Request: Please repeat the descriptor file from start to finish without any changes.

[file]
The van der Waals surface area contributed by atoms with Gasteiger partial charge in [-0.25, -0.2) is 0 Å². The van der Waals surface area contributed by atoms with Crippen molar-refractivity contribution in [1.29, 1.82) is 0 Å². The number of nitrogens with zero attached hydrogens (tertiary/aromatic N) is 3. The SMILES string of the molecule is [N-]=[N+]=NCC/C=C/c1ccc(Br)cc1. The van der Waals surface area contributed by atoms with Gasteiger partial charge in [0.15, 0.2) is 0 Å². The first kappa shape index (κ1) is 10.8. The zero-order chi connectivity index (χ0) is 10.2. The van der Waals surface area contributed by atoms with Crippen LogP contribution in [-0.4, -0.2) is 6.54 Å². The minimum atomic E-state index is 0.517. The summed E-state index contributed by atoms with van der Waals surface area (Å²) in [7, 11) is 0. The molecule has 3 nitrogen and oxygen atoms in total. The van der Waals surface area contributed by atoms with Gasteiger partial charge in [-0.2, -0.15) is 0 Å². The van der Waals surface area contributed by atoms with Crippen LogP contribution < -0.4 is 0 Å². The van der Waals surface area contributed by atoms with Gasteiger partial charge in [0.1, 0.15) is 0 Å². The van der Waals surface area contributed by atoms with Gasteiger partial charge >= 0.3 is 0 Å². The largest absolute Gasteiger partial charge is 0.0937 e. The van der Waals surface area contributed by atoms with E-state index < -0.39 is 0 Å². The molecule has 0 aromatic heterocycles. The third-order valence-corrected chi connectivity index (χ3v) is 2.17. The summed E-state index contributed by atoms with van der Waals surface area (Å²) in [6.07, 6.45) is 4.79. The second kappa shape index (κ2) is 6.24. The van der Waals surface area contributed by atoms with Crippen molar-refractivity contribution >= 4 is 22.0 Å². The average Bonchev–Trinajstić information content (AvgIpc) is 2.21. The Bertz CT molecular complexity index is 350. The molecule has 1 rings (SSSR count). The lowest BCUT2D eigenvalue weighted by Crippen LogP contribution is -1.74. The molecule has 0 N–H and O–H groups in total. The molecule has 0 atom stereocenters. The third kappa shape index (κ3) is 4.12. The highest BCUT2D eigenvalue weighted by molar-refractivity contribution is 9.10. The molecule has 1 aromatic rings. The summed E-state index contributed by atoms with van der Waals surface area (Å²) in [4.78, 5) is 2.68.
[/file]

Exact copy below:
The van der Waals surface area contributed by atoms with Gasteiger partial charge in [-0.25, -0.2) is 0 Å². The van der Waals surface area contributed by atoms with Crippen molar-refractivity contribution in [1.29, 1.82) is 0 Å². The number of nitrogens with zero attached hydrogens (tertiary/aromatic N) is 3. The SMILES string of the molecule is [N-]=[N+]=NCC/C=C/c1ccc(Br)cc1. The van der Waals surface area contributed by atoms with Gasteiger partial charge in [0.15, 0.2) is 0 Å². The first kappa shape index (κ1) is 10.8. The zero-order chi connectivity index (χ0) is 10.2. The van der Waals surface area contributed by atoms with Crippen LogP contribution in [-0.4, -0.2) is 6.54 Å². The minimum atomic E-state index is 0.517. The summed E-state index contributed by atoms with van der Waals surface area (Å²) in [7, 11) is 0. The molecule has 3 nitrogen and oxygen atoms in total. The van der Waals surface area contributed by atoms with Gasteiger partial charge in [-0.2, -0.15) is 0 Å². The van der Waals surface area contributed by atoms with Crippen LogP contribution < -0.4 is 0 Å². The van der Waals surface area contributed by atoms with Gasteiger partial charge in [0.1, 0.15) is 0 Å². The van der Waals surface area contributed by atoms with Gasteiger partial charge >= 0.3 is 0 Å². The largest absolute Gasteiger partial charge is 0.0937 e. The van der Waals surface area contributed by atoms with E-state index < -0.39 is 0 Å². The molecule has 0 aromatic heterocycles. The third-order valence-corrected chi connectivity index (χ3v) is 2.17. The summed E-state index contributed by atoms with van der Waals surface area (Å²) in [6.07, 6.45) is 4.79. The second kappa shape index (κ2) is 6.24. The van der Waals surface area contributed by atoms with Crippen molar-refractivity contribution >= 4 is 22.0 Å². The average Bonchev–Trinajstić information content (AvgIpc) is 2.21. The Bertz CT molecular complexity index is 350. The molecule has 1 rings (SSSR count). The lowest BCUT2D eigenvalue weighted by Crippen LogP contribution is -1.74. The molecule has 0 N–H and O–H groups in total. The molecule has 0 atom stereocenters. The third kappa shape index (κ3) is 4.12. The highest BCUT2D eigenvalue weighted by molar-refractivity contribution is 9.10. The molecule has 1 aromatic rings. The summed E-state index contributed by atoms with van der Waals surface area (Å²) in [4.78, 5) is 2.68.